Politics Take Center-Stage at the Grammy Awards

By: Meghan Malas

This past February 12, the highly anticipated Grammy Awards dominated the attention of evening viewers. Plenty of popular artists like Beyonce, Adele, Bruno Mars, Lady Gaga, and Chance the Rapper performed their hits from the past year, as well as covers from other musicians. Subtle political themes appeared, as artists like Katy Perry and Beyonce promoted messages of unity and strength, and Jennifer Lopez declared: “There is no time for despair, no place for self-pity, no need for silence and no room for fear. We do language. That is how civilizations heal. So tonight, we celebrate our most universal language, music, as we honor the voices of the past and the present” (NBC News).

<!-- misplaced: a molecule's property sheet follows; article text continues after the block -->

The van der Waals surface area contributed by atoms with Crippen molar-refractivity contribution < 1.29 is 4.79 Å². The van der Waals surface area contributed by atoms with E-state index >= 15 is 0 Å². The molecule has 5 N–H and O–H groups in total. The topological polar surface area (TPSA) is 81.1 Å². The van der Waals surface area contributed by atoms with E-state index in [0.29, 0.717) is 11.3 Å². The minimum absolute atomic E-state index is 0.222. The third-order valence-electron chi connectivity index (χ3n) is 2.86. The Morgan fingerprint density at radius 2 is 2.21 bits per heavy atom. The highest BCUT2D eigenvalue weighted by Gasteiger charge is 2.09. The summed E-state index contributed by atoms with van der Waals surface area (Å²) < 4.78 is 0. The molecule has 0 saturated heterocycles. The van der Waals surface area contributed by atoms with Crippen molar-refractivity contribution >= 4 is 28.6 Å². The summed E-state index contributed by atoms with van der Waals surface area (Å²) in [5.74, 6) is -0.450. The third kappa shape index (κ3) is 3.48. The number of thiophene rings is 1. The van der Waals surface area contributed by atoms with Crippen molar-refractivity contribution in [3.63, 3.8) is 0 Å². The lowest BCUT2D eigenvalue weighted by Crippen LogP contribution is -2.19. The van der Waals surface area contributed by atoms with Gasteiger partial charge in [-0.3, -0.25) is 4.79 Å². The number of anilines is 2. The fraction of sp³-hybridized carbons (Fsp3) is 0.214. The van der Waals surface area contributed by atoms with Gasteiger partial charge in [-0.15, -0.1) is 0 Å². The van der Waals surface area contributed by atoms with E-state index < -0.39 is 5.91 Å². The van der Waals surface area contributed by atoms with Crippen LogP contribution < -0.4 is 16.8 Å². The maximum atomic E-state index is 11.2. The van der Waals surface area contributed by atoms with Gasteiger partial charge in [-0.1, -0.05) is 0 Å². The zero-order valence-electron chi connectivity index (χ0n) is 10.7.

The tip-toeing around the mention of the controversy surrounding the new administration continued until famed rap group, A Tribe Called Quest, began their performance. The group, consisting of Q-Tip, Ali Shaheed Muhammad, Jarobi White, along with independent artists Consequence, Anderson.Paak and Busta Rhymes, dedicated their performance to Phife Dawg, a former member of A Tribe Called Quest that passed this year. Busta Rhymes announced, “I’m not feeling the political climate right now. I just want to thank President Agent Orange for perpetuating all of the evil that you’ve been perpetuating throughout the United States. I want to thank President Agent Orange for your unsuccessful attempt at the Muslim ban. When we come together — we the people!” during the performance of “We the People,” a song on the group’s latest album. Q-Tip held the hand of a young hijab-wearing Muslim girl as a diverse crowd of people joined the stage. They all held protest signs which directly addressed President Trump’s Muslim ban. The artists concluded their performance, fists high, and chanting a single word: “Resist! Resist! Resist!” After the appearance, social media exploded with commentary about the controversial messages delivered at the awards show, and the artists themselves. Debate of whether the music award platform was appropriate for such discourse persists.


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